A simple way to try out Dynamo on building projects is to use it to extract, compute and move building data. One example that I love to show uses the problem of tagging and scheduling building component elevations in Revit. Last week my buddy Hannes (svensken) at Dark asked about this for Ceilings. I decided to make a short (and fast) video recording of one way to do it:
This example uses an already existing parameter (Height Offset From Level), and adds it’s value to a (manually entered) number. If the objects your are manipulating do not have this parameter, you can extract their geometries, find vertices and their respective Z-coordinates. I believe you also can extract the global elevation automatically from Revit’s Site Location, but that may require Python/API work. The definition produced in the video only works for Ceilings hosted on Level 1. To make it work on multiple Levels, install Andreas Dieckmann’s Clockwork Package, use Element.Level and add the Level Elevations to each Ceiling.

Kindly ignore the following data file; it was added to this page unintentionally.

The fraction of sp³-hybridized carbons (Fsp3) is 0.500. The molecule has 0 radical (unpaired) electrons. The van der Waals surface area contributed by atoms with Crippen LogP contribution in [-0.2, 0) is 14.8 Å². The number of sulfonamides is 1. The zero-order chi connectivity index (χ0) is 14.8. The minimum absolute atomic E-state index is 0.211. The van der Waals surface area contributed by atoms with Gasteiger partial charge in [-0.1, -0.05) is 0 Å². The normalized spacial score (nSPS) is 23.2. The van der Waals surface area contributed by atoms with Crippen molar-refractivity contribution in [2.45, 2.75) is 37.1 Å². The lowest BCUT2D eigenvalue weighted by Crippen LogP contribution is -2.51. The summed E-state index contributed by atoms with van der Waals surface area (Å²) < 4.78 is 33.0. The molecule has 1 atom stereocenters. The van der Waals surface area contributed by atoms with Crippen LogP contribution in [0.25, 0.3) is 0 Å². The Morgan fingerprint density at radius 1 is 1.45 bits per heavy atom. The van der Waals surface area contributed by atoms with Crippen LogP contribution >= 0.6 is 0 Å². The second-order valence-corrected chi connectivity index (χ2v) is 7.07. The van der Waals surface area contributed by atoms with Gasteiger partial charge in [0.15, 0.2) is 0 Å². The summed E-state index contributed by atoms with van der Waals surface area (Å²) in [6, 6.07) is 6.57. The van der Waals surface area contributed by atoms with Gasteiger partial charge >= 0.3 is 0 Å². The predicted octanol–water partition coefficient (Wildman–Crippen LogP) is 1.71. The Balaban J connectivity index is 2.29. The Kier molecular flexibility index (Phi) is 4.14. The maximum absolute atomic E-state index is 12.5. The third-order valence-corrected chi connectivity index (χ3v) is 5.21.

It is a common misconception that Dynamo is a geometry engine for Revit. William Wong at CASE recently wrote about that in his blog post Dynamo: More Than Grasshopper Lite. Dynamo can build advanced, mathematically defined geometry. So can Grasshopper. But Dynamo can also compute building data. And that makes it a unique product.
Using examples like these can be a good way to learn visual programming, test Dynamo on projects and teach your colleagues about data manipulation. Let me know if you come up with other ideas!